This installment of Inside the New York Budget Bill examines the Budget Bill’s nexus provisions. Although these provisions may have limited impact on current New York taxpayers, they will significantly affect corporations that do not currently pay Franchise Tax but have customers in New York.
The New Economic Nexus Standard
It is well established under current law that a corporation must have a physical presence in New York to be subject to tax under Article 9-A or Article 32, with just a few exceptions. The Budget Bill proposes to significantly expand the number of corporations that are subject to tax in New York by adopting an economic nexus standard (in addition to the current physical presence nexus standard). For purposes of Article 9-A, a corporation would be subject to tax if it is “deriving receipts from activity in [New York].” As discussed in prior installments, the Budget Bill would repeal Article 32.
A corporation is deemed to be “deriving receipts from activity in [New York]” if it has $1 million or more of receipts included in the numerator of its apportionment factor, as determined under the Budget Bill’s apportionment sourcing rules (New York receipts). See part three of this series for a discussion of sourcing changes and a summary chart of the Budget Bill’s significant sourcing rules. For example, a corporation selling digital products will be taxable in New York (regardless of where it is physically present) if it has at least $1 million in sales to customers with IP addresses in New York; a corporation selling services may be taxable in New York (regardless of where it is physically present) if it has at least $1 million in sales to customers with billing addresses in New York, even if the service was performed in another state; and a corporation receiving interest on loans secured by real property will be taxable in New York (regardless of where it is physically present) if it has at least $1 million in interest receipts from loans secured by real property in New York even if the solicitation, investigation, negotiation, final approval and administration of the loans occurs elsewhere.
The Budget Bill retains the current economic nexus standards for certain credit card corporations, subjecting such corporations to tax if they (1) have issued credit cards (including bank, credit, travel and entertainment cards) to 1,000 or more customers with a mailing address within New York (New York customers); (2) have 1,000 or more locations in the state covered by merchant customer contracts to which the corporation remitted payments for credit card transactions (New York merchant locations); or (3) have New York customers plus New York merchant locations totaling 1,000 or more.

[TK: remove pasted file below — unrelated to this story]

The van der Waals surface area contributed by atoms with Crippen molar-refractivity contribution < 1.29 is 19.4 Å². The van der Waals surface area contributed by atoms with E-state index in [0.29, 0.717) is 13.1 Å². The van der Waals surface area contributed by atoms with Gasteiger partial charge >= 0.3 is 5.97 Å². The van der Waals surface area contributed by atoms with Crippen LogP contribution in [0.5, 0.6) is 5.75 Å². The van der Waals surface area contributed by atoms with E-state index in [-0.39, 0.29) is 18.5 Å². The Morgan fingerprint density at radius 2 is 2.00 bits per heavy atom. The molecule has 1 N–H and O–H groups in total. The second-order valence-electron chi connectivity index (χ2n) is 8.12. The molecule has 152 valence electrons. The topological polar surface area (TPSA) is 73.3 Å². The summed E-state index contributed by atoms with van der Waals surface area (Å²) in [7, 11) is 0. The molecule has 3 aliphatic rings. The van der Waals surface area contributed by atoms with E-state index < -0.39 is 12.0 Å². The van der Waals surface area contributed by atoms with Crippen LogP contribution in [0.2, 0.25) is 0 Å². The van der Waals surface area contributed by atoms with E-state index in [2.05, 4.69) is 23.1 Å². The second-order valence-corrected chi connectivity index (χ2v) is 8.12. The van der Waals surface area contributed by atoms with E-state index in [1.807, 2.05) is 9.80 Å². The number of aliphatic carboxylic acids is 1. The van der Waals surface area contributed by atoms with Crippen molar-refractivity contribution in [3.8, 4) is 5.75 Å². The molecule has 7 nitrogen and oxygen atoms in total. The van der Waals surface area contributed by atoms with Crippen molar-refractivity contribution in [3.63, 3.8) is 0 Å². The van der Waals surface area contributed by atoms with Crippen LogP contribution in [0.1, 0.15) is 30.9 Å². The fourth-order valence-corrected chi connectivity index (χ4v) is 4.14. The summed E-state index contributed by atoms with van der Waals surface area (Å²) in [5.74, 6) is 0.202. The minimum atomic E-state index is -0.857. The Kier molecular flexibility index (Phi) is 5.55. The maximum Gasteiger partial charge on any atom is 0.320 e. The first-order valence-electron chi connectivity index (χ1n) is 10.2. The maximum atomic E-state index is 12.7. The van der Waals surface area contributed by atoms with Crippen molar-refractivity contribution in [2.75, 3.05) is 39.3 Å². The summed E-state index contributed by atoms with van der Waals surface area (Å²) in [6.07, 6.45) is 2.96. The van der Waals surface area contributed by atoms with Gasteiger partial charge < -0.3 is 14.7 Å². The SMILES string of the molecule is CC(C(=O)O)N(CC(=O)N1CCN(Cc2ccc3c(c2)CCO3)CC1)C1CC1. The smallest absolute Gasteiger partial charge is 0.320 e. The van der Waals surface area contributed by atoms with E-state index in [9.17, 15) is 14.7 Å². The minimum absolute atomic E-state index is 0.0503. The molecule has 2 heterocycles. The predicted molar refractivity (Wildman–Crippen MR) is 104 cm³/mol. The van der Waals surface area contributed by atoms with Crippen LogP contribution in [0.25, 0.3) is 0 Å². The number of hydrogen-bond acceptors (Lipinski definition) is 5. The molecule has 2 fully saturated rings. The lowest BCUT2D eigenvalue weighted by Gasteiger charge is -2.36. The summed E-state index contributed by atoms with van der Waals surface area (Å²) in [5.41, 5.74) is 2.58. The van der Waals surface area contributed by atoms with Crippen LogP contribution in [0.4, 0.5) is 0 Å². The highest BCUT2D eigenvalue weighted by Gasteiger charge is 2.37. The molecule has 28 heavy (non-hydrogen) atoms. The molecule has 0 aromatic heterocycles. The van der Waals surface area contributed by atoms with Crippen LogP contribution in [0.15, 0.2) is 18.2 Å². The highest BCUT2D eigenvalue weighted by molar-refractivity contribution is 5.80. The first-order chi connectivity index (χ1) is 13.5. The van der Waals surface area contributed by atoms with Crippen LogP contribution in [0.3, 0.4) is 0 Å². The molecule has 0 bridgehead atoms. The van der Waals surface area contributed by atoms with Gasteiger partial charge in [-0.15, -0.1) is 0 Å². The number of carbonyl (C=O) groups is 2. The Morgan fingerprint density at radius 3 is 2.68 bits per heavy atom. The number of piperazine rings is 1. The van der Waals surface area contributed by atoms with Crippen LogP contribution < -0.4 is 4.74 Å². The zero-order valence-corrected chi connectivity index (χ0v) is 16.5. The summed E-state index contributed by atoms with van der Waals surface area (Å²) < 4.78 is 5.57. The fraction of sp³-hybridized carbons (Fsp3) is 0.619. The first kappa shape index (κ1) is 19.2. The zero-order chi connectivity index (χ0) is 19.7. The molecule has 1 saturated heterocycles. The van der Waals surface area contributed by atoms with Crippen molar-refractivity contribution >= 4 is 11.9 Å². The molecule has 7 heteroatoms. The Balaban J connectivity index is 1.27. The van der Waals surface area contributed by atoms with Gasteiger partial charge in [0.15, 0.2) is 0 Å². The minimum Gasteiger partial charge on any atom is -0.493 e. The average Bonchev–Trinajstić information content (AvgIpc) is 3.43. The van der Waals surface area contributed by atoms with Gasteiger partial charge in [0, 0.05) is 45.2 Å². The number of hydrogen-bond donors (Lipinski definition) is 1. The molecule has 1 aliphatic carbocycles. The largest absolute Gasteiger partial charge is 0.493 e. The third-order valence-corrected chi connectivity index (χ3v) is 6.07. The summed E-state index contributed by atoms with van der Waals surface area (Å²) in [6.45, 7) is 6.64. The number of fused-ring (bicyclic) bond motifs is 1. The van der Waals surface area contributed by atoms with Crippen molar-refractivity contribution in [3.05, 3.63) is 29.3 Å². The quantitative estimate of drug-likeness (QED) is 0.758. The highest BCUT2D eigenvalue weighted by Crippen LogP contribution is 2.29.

The Budget Bill also has special rules for corporations included in combined reporting groups. (For a discussion of the Budget Bill’s combined reporting rules, see part one of this series.) Under those rules, if a corporation does not meet the $1 million threshold itself, but has at least $10,000 of New York receipts, the $1 million test would be applied to that corporation by aggregating the New York receipts of all members of its combined reporting group having at least $10,000 of New York receipts. Similarly, a credit card corporation that has at least 10 New York customers, at least 10 New York merchant locations, or at least 10 New York customers plus merchant locations would be subject to tax in New York if the total number of New York customers and/or New York merchant locations for all members of its combined reporting group that have at least 10 New York customers, New York merchant locations, or New York customers plus merchant locations is 1,000 or more.
If the Budget Bill is adopted, many out-of-state corporations may, for the first time, find themselves subject to New York’s taxing jurisdiction solely by reason of meeting the Budget Bill’s bright- line economic nexus thresholds. For example, the Budget Bill provides an 8 percent rule for sourcing receipts from certain financial transactions (discussed in part three of this series). As a result, a corporation that has $1 million or more of New York receipts based on the requirement to assign 8 percent of, say, net interest from reverse repurchase agreements to New York will now have New York nexus even if the corporation does not have any other contacts with New York.
Out-of-state corporations should carefully consider the economic nexus implications of certain receipts sourcing elections available in the Budget Bill. For example, the Budget Bill provides taxpayers the option of sourcing receipts from “qualified financial instruments” (generally, financial instruments that are marked to market under section 475 of the Internal Revenue Code) either using a fixed percentage (8 percent, which reflects New York’s relative gross domestic product) or based on customer location (billing addresses in the case of individuals or commercial domicile in the case of business entities).